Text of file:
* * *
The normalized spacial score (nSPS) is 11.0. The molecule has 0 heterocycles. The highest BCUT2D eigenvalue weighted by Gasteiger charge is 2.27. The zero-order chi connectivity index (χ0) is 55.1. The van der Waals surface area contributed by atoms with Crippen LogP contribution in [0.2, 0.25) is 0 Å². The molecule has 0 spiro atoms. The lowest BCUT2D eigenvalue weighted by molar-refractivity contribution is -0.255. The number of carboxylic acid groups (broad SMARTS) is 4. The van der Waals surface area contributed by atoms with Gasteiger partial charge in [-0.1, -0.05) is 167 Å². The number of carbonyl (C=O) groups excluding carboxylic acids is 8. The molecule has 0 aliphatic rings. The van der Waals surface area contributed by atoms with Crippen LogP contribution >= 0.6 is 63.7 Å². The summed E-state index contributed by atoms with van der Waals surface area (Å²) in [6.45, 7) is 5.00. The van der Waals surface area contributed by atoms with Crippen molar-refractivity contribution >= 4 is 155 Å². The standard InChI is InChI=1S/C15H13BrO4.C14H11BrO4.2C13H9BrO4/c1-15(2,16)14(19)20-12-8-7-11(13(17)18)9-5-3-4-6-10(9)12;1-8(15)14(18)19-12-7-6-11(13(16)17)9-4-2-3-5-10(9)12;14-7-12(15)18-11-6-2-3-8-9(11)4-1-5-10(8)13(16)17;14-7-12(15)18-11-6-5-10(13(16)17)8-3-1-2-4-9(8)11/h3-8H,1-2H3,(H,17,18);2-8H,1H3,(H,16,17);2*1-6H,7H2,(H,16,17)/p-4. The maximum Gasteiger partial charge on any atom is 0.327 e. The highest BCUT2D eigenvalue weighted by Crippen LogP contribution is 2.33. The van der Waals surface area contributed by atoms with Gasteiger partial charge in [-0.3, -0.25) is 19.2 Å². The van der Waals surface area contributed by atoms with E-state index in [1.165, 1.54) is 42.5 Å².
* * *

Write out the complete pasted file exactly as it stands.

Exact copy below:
The normalized spacial score (nSPS) is 11.0. The molecule has 0 heterocycles. The highest BCUT2D eigenvalue weighted by Gasteiger charge is 2.27. The zero-order chi connectivity index (χ0) is 55.1. The van der Waals surface area contributed by atoms with Crippen LogP contribution in [0.2, 0.25) is 0 Å². The molecule has 0 spiro atoms. The lowest BCUT2D eigenvalue weighted by molar-refractivity contribution is -0.255. The number of carboxylic acid groups (broad SMARTS) is 4. The van der Waals surface area contributed by atoms with Gasteiger partial charge in [-0.1, -0.05) is 167 Å². The number of carbonyl (C=O) groups excluding carboxylic acids is 8. The molecule has 0 aliphatic rings. The van der Waals surface area contributed by atoms with Crippen LogP contribution >= 0.6 is 63.7 Å². The summed E-state index contributed by atoms with van der Waals surface area (Å²) in [6.45, 7) is 5.00. The van der Waals surface area contributed by atoms with Crippen molar-refractivity contribution >= 4 is 155 Å². The standard InChI is InChI=1S/C15H13BrO4.C14H11BrO4.2C13H9BrO4/c1-15(2,16)14(19)20-12-8-7-11(13(17)18)9-5-3-4-6-10(9)12;1-8(15)14(18)19-12-7-6-11(13(16)17)9-4-2-3-5-10(9)12;14-7-12(15)18-11-6-2-3-8-9(11)4-1-5-10(8)13(16)17;14-7-12(15)18-11-6-5-10(13(16)17)8-3-1-2-4-9(8)11/h3-8H,1-2H3,(H,17,18);2-8H,1H3,(H,16,17);2*1-6H,7H2,(H,16,17)/p-4. The maximum Gasteiger partial charge on any atom is 0.327 e. The highest BCUT2D eigenvalue weighted by Crippen LogP contribution is 2.33. The van der Waals surface area contributed by atoms with Gasteiger partial charge in [-0.3, -0.25) is 19.2 Å². The van der Waals surface area contributed by atoms with E-state index in [1.165, 1.54) is 42.5 Å².